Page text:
FIFA rejects use of technology again
FIFA’s president Joseph Blatter explained in a letter the motives why his organization opposes the use of technology to analyze uncertain plays, emphasizing the game has to be played under the same conditions whether it takes place in a village or in a modern stadium.
FIFA studied two proposed systems of establishing whether the ball crossed the goal line, one including a chip inside the ball and another similar to the technology used in tennis, but neither convinced them.
According to Blatter, “one of FIFA’s principal Data HK objectives is protecting the universality of the game of football. It means that the game must be played in the same manner everywhere in the world,” said the president.
“If one coaches a group of youths in a small village of the planet, they will be playing by the same rules applied to the professional players shown on TV.”
FIFA’s concern is that the cost of the technology would prevent its implementation in poorer regions.
“The implementation of modern technologies can be very costly and due to that it could not be used everywhere in the world. Around 900 World Cup qualifying games were played and the same rules have to be applied to all the matches within the same competition,” concluded a non-technologically minded Blatter.
Guerrero overcomes his fear of flying
The Peruvian international Jose Paulo Guerrero spent several months in his homeland, unable to return to Germany, where he plays for Hamburger SV, due to an intense flying phobia.
A few weeks ago the Germans sent him a psychologist whose task it was to treate Guerrero’s phobia and the move seemed to pay off. Last Thursday Guerrero took a trip to the airport in the company of his mother Petronila Gonzalez and boarded a KLM flight to Europe, where he is continuing a treatment for an injury he suffered early into the season.
Previous to the psychologist’s intervention, Guerrero did not manage to board a plane, alleging the phobia caused him gastric disturbances. It was even speculated he might travel back to Europe by boat, but finally he mustered courage and overcame the disorder that used to plague Arsenal’s Dennis Bergkamp.
Brazil’s president against Ronaldinho’s call-up
The Brazilian president Inacio Luiz Lula da Silva is a recognized soccer fan and frequently speaks his mind on his favourite sport. His last rant was about Ronaldinho Gaucho, who in his opinion should not be included in the team for South Africa.
“He is a player of great talent, but that is not sufficient. It is necessary to look at how each player fits into the national team’s scheme. It’s something that goes beyond a player’s individual quality, it’s a question of the group. Ronaldinho does not deserve to go to the World Cup. He played few good games for Brazil and he was never decisive,” Lula said to Associated Press.
Lula must have forgotten about the 2002 quarterfinals against England, when Ronaldinho beat David Seaman from a 35-yard free kick and gave Brazil a famous 2-1 win.
Dunga apparently shares Lula’s opinion since he has not picked Ronaldinho since April 2009 and does not look like he will call him again any time soon, or ever again for that matter.
Chinese authorities put refs in a camp in a bid to make them confess
Corruption in soccer has became such a concern in China that the sporting authorities have rounded up hundreds of referees and coaches in two camps, one near Beijing, another in Canton province, in order to “reeducate” them and make them confess their offences.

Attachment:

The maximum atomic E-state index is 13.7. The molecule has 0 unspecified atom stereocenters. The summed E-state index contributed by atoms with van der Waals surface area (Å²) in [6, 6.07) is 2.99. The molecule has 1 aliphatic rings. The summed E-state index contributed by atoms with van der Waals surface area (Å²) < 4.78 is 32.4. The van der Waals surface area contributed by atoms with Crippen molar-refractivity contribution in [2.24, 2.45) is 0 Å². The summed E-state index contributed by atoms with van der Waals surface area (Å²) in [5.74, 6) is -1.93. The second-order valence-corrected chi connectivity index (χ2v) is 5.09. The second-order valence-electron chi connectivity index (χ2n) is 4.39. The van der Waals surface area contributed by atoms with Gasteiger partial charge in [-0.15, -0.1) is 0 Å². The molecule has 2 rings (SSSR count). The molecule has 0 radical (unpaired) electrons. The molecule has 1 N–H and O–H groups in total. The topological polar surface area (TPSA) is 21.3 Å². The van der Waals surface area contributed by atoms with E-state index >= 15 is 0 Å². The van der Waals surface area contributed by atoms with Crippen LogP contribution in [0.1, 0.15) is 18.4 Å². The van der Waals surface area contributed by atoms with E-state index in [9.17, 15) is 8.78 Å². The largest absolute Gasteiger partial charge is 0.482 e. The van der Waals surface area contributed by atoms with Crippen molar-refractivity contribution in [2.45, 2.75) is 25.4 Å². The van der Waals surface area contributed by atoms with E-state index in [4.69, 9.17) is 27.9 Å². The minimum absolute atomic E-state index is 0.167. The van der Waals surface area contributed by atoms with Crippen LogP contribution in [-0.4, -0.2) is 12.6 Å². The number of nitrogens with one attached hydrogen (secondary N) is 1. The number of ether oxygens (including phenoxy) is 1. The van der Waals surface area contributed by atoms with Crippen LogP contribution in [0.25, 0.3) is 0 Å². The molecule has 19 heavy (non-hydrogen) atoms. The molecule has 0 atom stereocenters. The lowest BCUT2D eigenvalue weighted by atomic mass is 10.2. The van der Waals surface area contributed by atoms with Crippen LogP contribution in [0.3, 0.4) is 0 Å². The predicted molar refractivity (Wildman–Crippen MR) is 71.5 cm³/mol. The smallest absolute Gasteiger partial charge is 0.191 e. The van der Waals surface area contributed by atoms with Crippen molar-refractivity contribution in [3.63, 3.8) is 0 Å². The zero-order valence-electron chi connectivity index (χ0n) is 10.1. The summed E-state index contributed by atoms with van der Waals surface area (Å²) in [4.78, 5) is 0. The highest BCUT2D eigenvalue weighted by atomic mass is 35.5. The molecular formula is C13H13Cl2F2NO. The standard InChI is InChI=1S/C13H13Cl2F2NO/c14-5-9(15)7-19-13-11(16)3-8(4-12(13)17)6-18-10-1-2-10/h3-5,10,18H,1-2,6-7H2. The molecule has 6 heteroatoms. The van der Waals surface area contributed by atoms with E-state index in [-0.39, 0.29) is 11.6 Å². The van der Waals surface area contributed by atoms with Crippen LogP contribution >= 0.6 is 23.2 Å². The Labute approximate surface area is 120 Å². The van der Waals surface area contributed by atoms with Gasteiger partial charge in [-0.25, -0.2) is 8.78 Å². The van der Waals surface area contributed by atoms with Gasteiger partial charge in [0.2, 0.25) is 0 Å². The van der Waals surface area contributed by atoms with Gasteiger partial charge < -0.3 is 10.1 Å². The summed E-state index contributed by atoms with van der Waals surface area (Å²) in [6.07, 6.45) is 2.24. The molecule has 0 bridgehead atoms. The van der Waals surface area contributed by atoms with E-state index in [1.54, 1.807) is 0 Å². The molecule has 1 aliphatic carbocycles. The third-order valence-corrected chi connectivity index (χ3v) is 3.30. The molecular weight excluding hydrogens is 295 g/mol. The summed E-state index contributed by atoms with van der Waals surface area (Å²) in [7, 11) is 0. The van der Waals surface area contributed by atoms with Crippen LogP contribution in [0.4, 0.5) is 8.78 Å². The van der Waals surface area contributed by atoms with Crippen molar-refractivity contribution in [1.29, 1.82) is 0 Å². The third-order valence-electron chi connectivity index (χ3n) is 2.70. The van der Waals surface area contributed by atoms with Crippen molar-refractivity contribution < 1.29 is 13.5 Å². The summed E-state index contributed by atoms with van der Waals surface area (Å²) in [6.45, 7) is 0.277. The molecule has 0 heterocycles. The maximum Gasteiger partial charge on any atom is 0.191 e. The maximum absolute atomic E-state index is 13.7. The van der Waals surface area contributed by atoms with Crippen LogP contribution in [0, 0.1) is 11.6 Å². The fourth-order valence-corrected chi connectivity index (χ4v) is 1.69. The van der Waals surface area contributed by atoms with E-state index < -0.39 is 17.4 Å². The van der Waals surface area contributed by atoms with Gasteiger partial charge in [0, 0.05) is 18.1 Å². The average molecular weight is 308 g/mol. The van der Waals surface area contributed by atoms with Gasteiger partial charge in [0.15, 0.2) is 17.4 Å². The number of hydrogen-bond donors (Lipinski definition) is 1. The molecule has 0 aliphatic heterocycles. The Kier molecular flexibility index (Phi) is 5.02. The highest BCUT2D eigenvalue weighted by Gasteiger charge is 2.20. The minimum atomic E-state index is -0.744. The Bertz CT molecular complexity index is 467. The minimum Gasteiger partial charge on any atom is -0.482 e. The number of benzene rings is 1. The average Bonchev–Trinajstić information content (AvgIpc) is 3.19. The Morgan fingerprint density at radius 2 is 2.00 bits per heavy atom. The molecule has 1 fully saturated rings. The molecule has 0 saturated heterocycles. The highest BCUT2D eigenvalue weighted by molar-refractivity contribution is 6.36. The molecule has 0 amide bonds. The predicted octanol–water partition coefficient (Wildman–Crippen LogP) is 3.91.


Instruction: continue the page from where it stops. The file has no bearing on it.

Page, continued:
According to reports in the South China Morning Post, these camps are the “last chance for them to own up to their crimes in exchange for lesser sentences.”
The Chinese FA chairman Wei Di warned that those who fail to confess during the “grace period” will be severely punished.
Last year the country’s communist president Hu Jintao expressed concern over the moral fragility in Chinese soccer, making the soccer officials fair game. Rarely does a week pass without news of new coaches, players, directors and referees being involved in illegal betting and match fixing.
The observers believe that soccer has become a testing ground for the national campaign against corruption at large. If the tactics involving concentration camps prove to work, they may be applied to the accused in other industries.
Raul among the unwanted for Real’s fans
Real Madrid’s elimination by Olympique Lyon in last week’s Champions League round of 16 second leg match set off rumours regarding some serious turnover in the roster and the technical staff. The Spanish leading daily Marca invited its readers to name the players who should be transferred next July and among those singled out was the skipper Raul Gonzalez.
Over 100,000 votes were cast indicating the six undesirables in the following order of unpopularity: Christoph Metzelder, Fernando Gago, Mamadou Diarra, Royston Drenthe, Raul and Jerzy Dudek. Raul attracted no less than 63,000 votes from fans who do not want to see him in Real’s team next season, which may mean the team followers are fed up of the player who has worn the white shirt since 1994.
On the other hand, the most respected players have turned out to be the keeper Iker Casillas, the defender Raul Albiol, the midfielder Xabi Alonso and Cristiano Ronaldo.
Didier Drogba voted best in Africa
Chelsea’s Didier Drogba was voted the African player of the year for the second time in his career and was awarded the trophy at a ceremony in Accra, Ghana. The Ivory Coast striker, who already won this distinction in 2006, on this occasion edged Samuel Eto’o of Cameroon and Michael Essien of Chelsea.
The ideal African eleven, as voted for by the national team coaches, included five players from the Premiership, including Fulham’s John Pantsil, Portsmouth’s Nadir Belhadj and Arsenal’s Alexander Song.